A gun-owning Dallas politician said he won’t support the National Rifle Association holding its annual convention in his city this year after last week’s Florida school shooting unless the group will discuss gun law reform. 

I have five guns,” Mayor Pro Tem Dwaine Caraway said Monday. “One in my car and one in every room in my house. But I’m saddened that every time we turn around we have some type of gun violence. Gun violence. When you look at what is being done — it’s absolutely nothing.”

Asking the NRA to reconsider Dallas for its convention “is putting our citizens first,” said Caraway, who emphasized his disdain for assault-style rifles like the one used by the Florida school killer. “Who needs an AR-15 to go hunting? Who needs an AR-15 to protect their house?”

Caraway zeroed in on President Donald Trump’s focus on mental health in the massacre, instead of addressing gun control.

“Yes, mental illness is an issue, but it’s not just an issue that should only be associated with guns,” Caraway said. “At the end of the day, we need to connect the dots. The NRA needs to step up to the plate and show leadership. Elected officials are receiving dollars from the NRA, and they’re afraid to set policy and to set necessary gun rules.”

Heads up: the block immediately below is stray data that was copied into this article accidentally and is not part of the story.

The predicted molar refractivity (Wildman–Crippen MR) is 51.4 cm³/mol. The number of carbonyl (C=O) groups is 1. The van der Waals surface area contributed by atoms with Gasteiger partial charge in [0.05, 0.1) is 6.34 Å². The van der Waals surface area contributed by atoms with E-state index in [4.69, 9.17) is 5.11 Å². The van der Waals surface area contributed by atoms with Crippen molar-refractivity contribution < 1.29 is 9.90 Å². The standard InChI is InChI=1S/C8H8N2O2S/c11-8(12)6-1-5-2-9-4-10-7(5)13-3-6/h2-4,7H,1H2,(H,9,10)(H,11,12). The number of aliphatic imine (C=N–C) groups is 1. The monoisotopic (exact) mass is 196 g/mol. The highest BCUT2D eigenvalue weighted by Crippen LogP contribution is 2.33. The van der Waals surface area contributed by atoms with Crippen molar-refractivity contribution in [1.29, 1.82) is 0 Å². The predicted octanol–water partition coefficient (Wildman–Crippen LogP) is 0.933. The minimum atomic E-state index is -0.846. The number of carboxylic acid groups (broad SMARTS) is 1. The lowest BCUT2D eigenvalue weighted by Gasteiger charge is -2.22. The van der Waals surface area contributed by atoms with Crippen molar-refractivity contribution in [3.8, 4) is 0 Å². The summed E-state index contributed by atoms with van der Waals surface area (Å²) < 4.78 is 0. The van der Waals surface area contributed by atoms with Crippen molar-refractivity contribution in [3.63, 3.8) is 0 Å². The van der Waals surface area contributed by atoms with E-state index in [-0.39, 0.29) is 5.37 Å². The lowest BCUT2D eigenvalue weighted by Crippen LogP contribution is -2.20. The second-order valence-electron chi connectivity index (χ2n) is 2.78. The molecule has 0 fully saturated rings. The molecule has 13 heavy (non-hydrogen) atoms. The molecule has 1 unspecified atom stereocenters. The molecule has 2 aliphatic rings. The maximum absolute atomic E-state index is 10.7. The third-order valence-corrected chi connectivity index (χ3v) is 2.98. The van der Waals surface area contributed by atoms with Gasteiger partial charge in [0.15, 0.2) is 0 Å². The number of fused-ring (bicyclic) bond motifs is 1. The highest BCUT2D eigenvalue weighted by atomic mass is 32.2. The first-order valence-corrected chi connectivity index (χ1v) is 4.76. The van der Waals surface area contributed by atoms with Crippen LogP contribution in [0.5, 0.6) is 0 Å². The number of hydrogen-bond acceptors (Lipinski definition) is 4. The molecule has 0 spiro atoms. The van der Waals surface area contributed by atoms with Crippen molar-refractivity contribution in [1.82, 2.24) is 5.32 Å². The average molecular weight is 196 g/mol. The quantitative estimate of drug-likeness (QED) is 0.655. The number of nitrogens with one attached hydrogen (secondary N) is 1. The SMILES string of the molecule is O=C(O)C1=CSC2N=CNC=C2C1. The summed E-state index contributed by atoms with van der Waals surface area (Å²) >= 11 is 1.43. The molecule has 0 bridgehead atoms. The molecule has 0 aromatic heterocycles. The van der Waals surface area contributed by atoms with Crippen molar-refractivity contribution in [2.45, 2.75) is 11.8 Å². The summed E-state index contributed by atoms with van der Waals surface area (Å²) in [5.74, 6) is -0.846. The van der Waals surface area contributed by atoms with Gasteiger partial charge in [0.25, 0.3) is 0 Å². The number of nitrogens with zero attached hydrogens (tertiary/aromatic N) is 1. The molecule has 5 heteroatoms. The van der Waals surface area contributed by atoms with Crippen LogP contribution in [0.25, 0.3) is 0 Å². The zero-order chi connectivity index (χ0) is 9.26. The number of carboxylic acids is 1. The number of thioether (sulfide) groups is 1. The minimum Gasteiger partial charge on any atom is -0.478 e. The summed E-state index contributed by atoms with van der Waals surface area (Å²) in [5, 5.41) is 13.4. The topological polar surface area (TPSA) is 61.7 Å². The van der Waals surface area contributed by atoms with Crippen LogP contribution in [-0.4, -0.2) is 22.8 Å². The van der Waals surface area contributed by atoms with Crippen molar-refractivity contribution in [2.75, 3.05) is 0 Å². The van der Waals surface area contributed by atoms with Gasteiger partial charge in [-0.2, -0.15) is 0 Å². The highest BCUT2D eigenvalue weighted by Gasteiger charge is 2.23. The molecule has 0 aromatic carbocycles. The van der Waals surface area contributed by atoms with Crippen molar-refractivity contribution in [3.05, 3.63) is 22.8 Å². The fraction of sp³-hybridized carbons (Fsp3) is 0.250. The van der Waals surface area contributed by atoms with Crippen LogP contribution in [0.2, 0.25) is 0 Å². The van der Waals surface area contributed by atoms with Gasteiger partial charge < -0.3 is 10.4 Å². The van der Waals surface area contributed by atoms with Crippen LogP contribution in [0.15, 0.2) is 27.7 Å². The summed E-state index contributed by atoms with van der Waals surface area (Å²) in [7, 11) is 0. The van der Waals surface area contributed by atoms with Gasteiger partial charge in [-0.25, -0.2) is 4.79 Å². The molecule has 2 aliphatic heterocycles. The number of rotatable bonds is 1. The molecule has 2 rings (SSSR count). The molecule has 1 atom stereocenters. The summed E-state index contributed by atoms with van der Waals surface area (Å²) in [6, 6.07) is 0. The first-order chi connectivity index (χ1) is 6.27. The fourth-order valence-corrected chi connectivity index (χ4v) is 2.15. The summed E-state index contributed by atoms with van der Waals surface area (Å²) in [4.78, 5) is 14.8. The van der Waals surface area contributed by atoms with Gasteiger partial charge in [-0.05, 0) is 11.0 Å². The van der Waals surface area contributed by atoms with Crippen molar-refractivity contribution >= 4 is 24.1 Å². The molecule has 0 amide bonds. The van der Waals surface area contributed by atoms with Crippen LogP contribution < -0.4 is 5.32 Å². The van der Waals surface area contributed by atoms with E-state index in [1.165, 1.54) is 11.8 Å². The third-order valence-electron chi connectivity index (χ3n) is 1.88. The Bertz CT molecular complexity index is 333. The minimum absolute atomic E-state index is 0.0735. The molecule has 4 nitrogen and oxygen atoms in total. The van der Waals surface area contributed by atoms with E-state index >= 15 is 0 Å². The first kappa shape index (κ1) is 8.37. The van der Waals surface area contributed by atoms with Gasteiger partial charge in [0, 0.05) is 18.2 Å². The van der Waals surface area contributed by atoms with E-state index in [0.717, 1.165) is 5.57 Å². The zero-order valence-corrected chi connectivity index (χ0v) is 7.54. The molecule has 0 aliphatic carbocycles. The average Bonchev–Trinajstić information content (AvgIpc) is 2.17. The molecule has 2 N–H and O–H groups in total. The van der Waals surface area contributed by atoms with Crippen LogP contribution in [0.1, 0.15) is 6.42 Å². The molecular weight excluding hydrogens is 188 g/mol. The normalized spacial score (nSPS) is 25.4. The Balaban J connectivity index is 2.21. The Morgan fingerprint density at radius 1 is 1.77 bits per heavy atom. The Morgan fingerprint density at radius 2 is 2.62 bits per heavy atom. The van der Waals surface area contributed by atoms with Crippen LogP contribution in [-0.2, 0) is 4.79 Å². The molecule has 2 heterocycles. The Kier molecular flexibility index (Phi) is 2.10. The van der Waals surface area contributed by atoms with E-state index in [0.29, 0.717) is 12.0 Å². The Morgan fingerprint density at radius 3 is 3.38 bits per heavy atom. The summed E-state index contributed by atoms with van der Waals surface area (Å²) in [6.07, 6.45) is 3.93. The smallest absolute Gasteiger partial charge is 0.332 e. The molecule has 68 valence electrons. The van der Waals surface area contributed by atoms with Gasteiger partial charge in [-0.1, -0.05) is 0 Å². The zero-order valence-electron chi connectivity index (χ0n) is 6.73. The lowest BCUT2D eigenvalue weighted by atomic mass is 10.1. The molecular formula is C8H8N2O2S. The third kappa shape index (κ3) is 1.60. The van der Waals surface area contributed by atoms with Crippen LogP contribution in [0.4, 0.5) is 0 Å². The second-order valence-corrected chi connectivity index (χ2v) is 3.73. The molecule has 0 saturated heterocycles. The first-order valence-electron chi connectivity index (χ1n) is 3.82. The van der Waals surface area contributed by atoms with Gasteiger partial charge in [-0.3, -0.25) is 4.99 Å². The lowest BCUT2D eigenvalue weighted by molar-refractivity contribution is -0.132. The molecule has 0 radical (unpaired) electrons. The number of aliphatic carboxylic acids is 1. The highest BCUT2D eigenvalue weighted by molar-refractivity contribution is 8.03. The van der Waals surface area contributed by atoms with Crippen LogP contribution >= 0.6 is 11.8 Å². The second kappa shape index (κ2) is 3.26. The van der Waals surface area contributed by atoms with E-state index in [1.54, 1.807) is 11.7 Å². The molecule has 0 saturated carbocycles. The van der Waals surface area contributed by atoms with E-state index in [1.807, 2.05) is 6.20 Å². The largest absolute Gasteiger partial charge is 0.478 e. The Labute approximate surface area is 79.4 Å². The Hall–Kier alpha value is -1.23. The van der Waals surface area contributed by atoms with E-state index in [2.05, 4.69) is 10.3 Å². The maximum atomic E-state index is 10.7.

NRA campaign funding is a point raised in recent days by students from Marjory Stoneman Douglas High School, where a gunman’s Feb. 14 rampage killed 17. Sen. Marco Rubio (R-Fla.), who holds an A+ rating from the NRA, received almost $10,000 from the group in the 2016 election cycle, according to the Center for Responsive Politics.

“To every politician who is taking donations from the NRA, shame on you!” Florida shooting survivor Emma Gonzalez said during a speech Saturday.

Children keep dying, added David Hogg, another Douglas student, because “politicians refuse to take action and continue to take money from the special interest groups.”

“All money is not good money,” Caraway said. “Children’s lives, citizens’ lives and people’s lives are greater than any dollar amount.” 

Dallas Mayor Mike Rawlings, also incensed over last week’s horror, penned letters on Friday to Trump, as well as to Texas Sens. John Cornyn (R) and Ted Cruz (R), demanding that they work with Congress to create a commission on mass shootings.

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